“Gunn's story – that of a visionary filmmaker left on the sidelines of the most ostensibly liberated period of American filmmaking – is, unfortunately, not unique. It’s the story of William Greaves, Barbara Loden, Claudia Weill, and even Elaine May – of black filmmakers and women filmmakers (and, when Kathleen Collins made Losing Ground, in 1982, co-starring Gunn, the story of black women filmmakers, too). So-called New Hollywood was more Hollywood than it was new.”
“If Oprah Winfrey now says that she wants to do a television series depicting blacks as ordinary people, and not as popular mass-media stereotypes of the kind that she presented in last year's pilot for The Women of Brewster Place, then Personal Problems beat Ms. Winfrey and the millions of dollars behind her by a decade.
Personal Problems was before its time. There was no commercial backing for this eccentric version of the soap opera which permitted black producers, a black director, black actors, and black writers and actresses to have control over their work. A black composer, Carman Moore, had the freedom to write whatever music he desired without fear of censorship.”
“For the twenty-nine year old Robert Polidori, Personal Problems offered a space to experiment with form. Using two Sony cameras, he shot Personal Problems on 3/4” U-Matic tape, taking advantage of the capacity to record up to sixty minutes of footage. Working with Gunn and Cotton, he often kept the camera running even after a scene seemed to be completed. The set was driven by a number of political and aesthetic commitments and the young cinematographer followed Gunn’s lead as the director created an atmosphere of what Polidori called ‘improvisational jamming.’ Energized by Gunn’s direction and inspired by the D.A. Pennebaker’s work with Jean-Luc Godard on One A.M. (1972) and Norman Mailer on Maidstone (1970), Polidori joined in on the jamming, as he explained, to ‘set up the dramatic tensions’ where ‘the outcomes’ were not ‘predetermined.’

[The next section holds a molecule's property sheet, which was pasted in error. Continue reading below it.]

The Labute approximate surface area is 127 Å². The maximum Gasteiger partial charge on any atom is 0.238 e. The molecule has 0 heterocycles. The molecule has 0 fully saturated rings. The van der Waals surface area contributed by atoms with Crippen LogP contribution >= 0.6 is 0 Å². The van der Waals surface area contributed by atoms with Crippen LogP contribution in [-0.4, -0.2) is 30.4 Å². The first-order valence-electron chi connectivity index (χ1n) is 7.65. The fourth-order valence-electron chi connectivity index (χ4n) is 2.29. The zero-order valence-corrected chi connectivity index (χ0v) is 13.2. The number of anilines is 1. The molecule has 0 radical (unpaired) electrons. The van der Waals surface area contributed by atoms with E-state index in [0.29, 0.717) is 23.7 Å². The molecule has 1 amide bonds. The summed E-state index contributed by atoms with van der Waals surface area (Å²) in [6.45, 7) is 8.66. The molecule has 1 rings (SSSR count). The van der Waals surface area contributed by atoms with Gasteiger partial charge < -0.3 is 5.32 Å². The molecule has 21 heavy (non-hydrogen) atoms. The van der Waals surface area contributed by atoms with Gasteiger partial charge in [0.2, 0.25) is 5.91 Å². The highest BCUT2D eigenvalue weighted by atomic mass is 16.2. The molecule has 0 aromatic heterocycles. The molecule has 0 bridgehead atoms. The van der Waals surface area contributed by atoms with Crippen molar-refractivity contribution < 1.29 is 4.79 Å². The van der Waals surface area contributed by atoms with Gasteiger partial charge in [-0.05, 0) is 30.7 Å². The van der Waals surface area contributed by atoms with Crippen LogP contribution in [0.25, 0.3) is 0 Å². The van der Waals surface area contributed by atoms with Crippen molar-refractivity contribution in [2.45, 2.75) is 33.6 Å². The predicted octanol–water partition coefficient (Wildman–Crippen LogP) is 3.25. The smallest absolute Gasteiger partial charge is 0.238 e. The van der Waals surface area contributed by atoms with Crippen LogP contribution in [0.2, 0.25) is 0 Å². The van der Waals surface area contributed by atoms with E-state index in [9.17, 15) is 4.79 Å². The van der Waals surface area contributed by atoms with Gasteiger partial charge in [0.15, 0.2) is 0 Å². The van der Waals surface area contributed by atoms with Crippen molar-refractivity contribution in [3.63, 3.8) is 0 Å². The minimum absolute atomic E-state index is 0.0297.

While the shooting schedule was limited, Gunn allowed actors to build their own backstories and develop dialogue on the set. Following a number of planning meetings and a few days of rehearsals, the cast established a strong sense of mutual trust. There were rarely more than a couple of takes for any one scene and while improvisation reigned, that improvisation rested on a foundation of collaborative practice and calm, if intense, focus. [...] This generosity and back-and-forth between actors and directors further distinguished Personal Problems from similar soap operas of the era. The crew worked in conjunction with one another, sharing ideas and moving as a singular unit.
While Gunn had some misgivings about shooting on tape, the technology foregrounded the project’s already experimental form. Apparent in the scan lines, shot composition and muffled sound, Personal Problems confounded the lines distinguishing documentary and fiction, and in doing so it undercut the widely-held misapprenhension that Black art was sociological first and aesthetic second. Echoing Bill Stephens’ earlier comments, Carman Moore, who composed the score for the radio show and video project, explained that Personal Problems was ‘nominally a fiction [movie] but it behaves like a documentary.’ For Black artists, video offered a tool to sidestep Hollywood’s protocols and create new worlds. Reed was clear about this, telling one audience that video will help Black artists ‘go out and create their own [image]... video cameras are cheaper than cinema technology. There is a possibility now of converting video into cinema.’
Seen now, it is apparent that Personal Problems is less a product than a process where an idea went through numerous translations and transformations. From idea to radio show to video, Personal Problems has never been a stable entity. For years, the project has required qualifications, amendments and annotations as it has moved across media and been shown under different viewing conditions. Typical categories fail to describe it: when the pilot was shot, the team envisioned something serialized and longer than a movie. Although later episodes aired on television, the project was more commonly screened in museums and theaters and art institutions. And yet the project’s narrative emphasis and production process seem to push it outside of the bounds of what, in the 1980s, was considered ‘video art.’ These thorny, not-quite-right, descriptions only further highlight the unique intervention Personal Problems was and remains.”
- 1. Richard Brody, “The Front Row: Ganja & Hess,” The New Yorker, August 15, 2016.
- 2. Ishmael Reed, “Bill Gunn,” Whitney Museum of American Art, 1990.
- 3. Nicholas Forster, “Improvisational Jamming: The Process and Production of Personal Problems,” Metrograph, March 29, 2018. This essay is also part of the Kino Lorber DVD of the film.